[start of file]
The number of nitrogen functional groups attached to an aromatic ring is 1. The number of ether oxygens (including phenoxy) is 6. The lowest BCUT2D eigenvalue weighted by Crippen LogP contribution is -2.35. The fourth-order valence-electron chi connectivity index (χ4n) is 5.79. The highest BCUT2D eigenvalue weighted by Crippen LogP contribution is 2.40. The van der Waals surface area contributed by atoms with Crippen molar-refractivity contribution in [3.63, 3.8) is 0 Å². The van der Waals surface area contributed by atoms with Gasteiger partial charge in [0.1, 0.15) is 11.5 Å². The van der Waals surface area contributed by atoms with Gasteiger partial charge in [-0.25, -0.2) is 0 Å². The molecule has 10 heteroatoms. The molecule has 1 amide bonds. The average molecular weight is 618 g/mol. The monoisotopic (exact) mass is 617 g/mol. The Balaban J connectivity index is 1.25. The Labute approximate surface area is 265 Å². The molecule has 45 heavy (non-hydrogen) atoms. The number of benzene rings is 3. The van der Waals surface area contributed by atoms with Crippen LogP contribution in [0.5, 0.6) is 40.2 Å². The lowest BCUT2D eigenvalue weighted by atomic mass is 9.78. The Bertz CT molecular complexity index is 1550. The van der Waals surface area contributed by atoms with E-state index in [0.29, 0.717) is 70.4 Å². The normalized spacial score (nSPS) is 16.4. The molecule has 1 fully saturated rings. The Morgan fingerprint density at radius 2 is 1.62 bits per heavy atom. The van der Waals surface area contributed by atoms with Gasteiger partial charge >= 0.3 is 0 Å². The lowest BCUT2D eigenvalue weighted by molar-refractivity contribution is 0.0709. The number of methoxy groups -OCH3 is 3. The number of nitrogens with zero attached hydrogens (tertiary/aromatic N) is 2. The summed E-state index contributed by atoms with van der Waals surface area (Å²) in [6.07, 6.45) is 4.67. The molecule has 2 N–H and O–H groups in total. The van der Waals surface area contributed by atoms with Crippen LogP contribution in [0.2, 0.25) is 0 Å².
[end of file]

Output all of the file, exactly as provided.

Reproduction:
The number of nitrogen functional groups attached to an aromatic ring is 1. The number of ether oxygens (including phenoxy) is 6. The lowest BCUT2D eigenvalue weighted by Crippen LogP contribution is -2.35. The fourth-order valence-electron chi connectivity index (χ4n) is 5.79. The highest BCUT2D eigenvalue weighted by Crippen LogP contribution is 2.40. The van der Waals surface area contributed by atoms with Crippen molar-refractivity contribution in [3.63, 3.8) is 0 Å². The van der Waals surface area contributed by atoms with Gasteiger partial charge in [0.1, 0.15) is 11.5 Å². The van der Waals surface area contributed by atoms with Gasteiger partial charge in [-0.25, -0.2) is 0 Å². The molecule has 10 heteroatoms. The molecule has 1 amide bonds. The average molecular weight is 618 g/mol. The monoisotopic (exact) mass is 617 g/mol. The Balaban J connectivity index is 1.25. The Labute approximate surface area is 265 Å². The molecule has 45 heavy (non-hydrogen) atoms. The number of benzene rings is 3. The van der Waals surface area contributed by atoms with Crippen LogP contribution in [0.5, 0.6) is 40.2 Å². The lowest BCUT2D eigenvalue weighted by atomic mass is 9.78. The Bertz CT molecular complexity index is 1550. The van der Waals surface area contributed by atoms with E-state index in [0.29, 0.717) is 70.4 Å². The normalized spacial score (nSPS) is 16.4. The molecule has 1 fully saturated rings. The Morgan fingerprint density at radius 2 is 1.62 bits per heavy atom. The van der Waals surface area contributed by atoms with Gasteiger partial charge >= 0.3 is 0 Å². The lowest BCUT2D eigenvalue weighted by molar-refractivity contribution is 0.0709. The number of methoxy groups -OCH3 is 3. The number of nitrogens with zero attached hydrogens (tertiary/aromatic N) is 2. The summed E-state index contributed by atoms with van der Waals surface area (Å²) in [6.07, 6.45) is 4.67. The molecule has 2 N–H and O–H groups in total. The van der Waals surface area contributed by atoms with Crippen LogP contribution in [0.2, 0.25) is 0 Å².